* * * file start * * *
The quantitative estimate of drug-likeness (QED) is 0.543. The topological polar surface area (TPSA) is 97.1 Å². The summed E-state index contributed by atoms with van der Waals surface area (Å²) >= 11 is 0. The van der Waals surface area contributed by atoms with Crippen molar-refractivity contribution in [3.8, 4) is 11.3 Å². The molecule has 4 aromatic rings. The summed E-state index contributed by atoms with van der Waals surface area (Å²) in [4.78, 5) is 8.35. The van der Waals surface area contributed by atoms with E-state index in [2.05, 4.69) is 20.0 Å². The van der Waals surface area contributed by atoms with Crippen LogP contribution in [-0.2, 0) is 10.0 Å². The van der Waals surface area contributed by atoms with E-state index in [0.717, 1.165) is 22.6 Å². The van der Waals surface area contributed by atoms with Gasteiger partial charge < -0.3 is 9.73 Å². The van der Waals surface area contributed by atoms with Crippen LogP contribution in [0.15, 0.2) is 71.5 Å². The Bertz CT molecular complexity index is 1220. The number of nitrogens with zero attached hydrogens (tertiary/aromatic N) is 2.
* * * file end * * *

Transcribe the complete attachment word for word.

The quantitative estimate of drug-likeness (QED) is 0.543. The topological polar surface area (TPSA) is 97.1 Å². The summed E-state index contributed by atoms with van der Waals surface area (Å²) >= 11 is 0. The van der Waals surface area contributed by atoms with Crippen molar-refractivity contribution in [3.8, 4) is 11.3 Å². The molecule has 4 aromatic rings. The summed E-state index contributed by atoms with van der Waals surface area (Å²) in [4.78, 5) is 8.35. The van der Waals surface area contributed by atoms with E-state index in [2.05, 4.69) is 20.0 Å². The van der Waals surface area contributed by atoms with Crippen LogP contribution in [-0.2, 0) is 10.0 Å². The van der Waals surface area contributed by atoms with E-state index in [0.717, 1.165) is 22.6 Å². The van der Waals surface area contributed by atoms with Gasteiger partial charge < -0.3 is 9.73 Å². The van der Waals surface area contributed by atoms with Crippen LogP contribution in [0.15, 0.2) is 71.5 Å². The Bertz CT molecular complexity index is 1220. The number of nitrogens with zero attached hydrogens (tertiary/aromatic N) is 2.